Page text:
“A start-up depends less on its technology than on its ability to manage crises”

“It’s when the tide recedes that you see those who swim naked”, the famous American investor Warren Buffett used to say. Conversely, the most cautious investors – that is to say with swimsuits! – are those who get through crises the best. This is the case of Eric Benhamou, 67 years old. This graduate of Arts et Métiers and Stanford, Franco-American veteran of technology, was notably CEO of 3Com and Palm Pilot, between 1990 and 2000. In 2004, he launched his venture capital company Benhamou Global Ventures (or BGV), which has a very specific investment philosophy. The multi-entrepreneur turned financier received us in Menlo Park (California), all smiles and in a checkered shirt. In his office, the exhibition of several generations of semiconductors testifies to his forty years of experience in the tech industry.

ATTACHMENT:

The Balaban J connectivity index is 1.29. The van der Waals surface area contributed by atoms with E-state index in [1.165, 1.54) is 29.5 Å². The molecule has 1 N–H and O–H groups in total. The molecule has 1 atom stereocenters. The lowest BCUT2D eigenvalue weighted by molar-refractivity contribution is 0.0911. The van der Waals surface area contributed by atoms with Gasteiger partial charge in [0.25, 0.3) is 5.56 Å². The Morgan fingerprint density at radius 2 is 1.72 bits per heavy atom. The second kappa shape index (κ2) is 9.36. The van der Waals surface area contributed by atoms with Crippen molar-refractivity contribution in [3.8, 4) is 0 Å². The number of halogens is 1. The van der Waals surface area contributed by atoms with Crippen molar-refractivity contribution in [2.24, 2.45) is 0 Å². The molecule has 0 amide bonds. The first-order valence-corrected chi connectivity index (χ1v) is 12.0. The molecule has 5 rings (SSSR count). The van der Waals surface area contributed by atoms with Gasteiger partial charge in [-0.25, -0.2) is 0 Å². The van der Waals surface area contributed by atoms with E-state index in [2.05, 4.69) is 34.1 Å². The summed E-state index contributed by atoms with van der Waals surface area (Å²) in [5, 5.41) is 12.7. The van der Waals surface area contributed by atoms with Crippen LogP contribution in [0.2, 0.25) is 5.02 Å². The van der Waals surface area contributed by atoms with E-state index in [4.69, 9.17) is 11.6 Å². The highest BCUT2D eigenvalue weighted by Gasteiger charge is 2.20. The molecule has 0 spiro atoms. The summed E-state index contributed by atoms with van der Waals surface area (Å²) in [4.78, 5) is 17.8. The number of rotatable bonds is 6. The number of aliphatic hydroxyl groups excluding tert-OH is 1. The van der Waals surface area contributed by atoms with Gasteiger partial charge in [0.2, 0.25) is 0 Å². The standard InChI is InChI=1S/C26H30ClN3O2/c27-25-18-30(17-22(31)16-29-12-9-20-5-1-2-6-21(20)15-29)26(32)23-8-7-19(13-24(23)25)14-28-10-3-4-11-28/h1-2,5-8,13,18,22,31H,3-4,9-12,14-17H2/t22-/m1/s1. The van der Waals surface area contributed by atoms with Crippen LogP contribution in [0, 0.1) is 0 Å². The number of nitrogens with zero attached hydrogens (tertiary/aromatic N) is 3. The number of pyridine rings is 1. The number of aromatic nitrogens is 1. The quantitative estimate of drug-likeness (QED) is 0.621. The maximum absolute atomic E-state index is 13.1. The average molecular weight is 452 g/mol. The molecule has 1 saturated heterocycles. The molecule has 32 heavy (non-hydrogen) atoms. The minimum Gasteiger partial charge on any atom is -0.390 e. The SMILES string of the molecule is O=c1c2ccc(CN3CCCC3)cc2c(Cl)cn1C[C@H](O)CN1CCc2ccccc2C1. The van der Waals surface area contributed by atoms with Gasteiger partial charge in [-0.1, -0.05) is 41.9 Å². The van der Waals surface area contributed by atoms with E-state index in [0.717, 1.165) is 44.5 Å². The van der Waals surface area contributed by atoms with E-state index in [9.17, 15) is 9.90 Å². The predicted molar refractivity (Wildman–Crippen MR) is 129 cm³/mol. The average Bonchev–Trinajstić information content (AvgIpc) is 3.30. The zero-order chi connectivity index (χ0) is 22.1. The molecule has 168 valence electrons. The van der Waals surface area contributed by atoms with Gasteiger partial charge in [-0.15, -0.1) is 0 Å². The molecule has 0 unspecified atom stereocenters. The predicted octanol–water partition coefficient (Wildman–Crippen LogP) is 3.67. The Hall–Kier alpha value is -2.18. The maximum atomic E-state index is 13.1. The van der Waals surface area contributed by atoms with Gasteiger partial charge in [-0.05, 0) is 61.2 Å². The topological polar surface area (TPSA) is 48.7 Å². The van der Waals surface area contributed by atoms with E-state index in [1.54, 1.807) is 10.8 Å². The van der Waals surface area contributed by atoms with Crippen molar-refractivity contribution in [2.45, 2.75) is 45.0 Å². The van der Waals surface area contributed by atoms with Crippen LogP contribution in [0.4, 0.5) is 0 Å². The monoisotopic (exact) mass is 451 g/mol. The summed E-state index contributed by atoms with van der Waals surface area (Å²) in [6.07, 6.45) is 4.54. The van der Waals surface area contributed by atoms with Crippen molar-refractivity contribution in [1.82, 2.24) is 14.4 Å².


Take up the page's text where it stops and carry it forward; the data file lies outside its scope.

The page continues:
Technology markets have been undergoing a major correction since the beginning of the year. Does this affect the economic model of Silicon Valley?

It is indeed the first year, for twelve years, that the errors of judgment or the lack of discipline in the choices of investment do not forgive. Look at the Tiger Global fund, one of the largest in the Valley with $20 billion under management. Moved, like many, by the fear of missing out on a good deal – we say here “Fomo” (Fear Of Missing Out) – he invested very quickly in hundreds of start-ups, at sometimes unjustifiable valuations…

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